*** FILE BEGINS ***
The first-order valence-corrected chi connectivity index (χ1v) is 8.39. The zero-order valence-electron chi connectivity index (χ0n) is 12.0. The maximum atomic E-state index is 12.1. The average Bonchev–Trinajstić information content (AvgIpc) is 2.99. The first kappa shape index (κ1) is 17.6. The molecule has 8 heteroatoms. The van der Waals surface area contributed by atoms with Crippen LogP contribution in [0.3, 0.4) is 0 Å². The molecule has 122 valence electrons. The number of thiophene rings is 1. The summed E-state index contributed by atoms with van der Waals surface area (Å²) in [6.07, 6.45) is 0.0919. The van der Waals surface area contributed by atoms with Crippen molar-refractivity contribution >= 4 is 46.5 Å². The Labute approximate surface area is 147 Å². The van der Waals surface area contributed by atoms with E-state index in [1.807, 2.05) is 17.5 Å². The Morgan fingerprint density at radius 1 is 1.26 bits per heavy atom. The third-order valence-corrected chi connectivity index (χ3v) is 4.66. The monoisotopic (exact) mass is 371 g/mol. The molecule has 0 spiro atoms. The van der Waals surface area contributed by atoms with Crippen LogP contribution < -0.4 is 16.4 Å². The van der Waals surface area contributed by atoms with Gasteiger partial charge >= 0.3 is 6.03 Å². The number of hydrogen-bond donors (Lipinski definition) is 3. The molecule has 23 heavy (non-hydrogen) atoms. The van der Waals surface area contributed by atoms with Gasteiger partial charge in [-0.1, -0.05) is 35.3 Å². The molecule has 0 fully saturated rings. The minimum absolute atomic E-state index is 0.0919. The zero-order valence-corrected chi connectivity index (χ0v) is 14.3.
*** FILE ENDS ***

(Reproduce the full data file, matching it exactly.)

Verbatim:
The first-order valence-corrected chi connectivity index (χ1v) is 8.39. The zero-order valence-electron chi connectivity index (χ0n) is 12.0. The maximum atomic E-state index is 12.1. The average Bonchev–Trinajstić information content (AvgIpc) is 2.99. The first kappa shape index (κ1) is 17.6. The molecule has 8 heteroatoms. The van der Waals surface area contributed by atoms with Crippen LogP contribution in [0.3, 0.4) is 0 Å². The molecule has 122 valence electrons. The number of thiophene rings is 1. The summed E-state index contributed by atoms with van der Waals surface area (Å²) in [6.07, 6.45) is 0.0919. The van der Waals surface area contributed by atoms with Crippen molar-refractivity contribution >= 4 is 46.5 Å². The Labute approximate surface area is 147 Å². The van der Waals surface area contributed by atoms with E-state index in [1.807, 2.05) is 17.5 Å². The Morgan fingerprint density at radius 1 is 1.26 bits per heavy atom. The third-order valence-corrected chi connectivity index (χ3v) is 4.66. The monoisotopic (exact) mass is 371 g/mol. The molecule has 0 spiro atoms. The van der Waals surface area contributed by atoms with Crippen LogP contribution < -0.4 is 16.4 Å². The van der Waals surface area contributed by atoms with Gasteiger partial charge >= 0.3 is 6.03 Å². The number of hydrogen-bond donors (Lipinski definition) is 3. The molecule has 23 heavy (non-hydrogen) atoms. The van der Waals surface area contributed by atoms with Gasteiger partial charge in [-0.1, -0.05) is 35.3 Å². The molecule has 0 fully saturated rings. The minimum absolute atomic E-state index is 0.0919. The zero-order valence-corrected chi connectivity index (χ0v) is 14.3.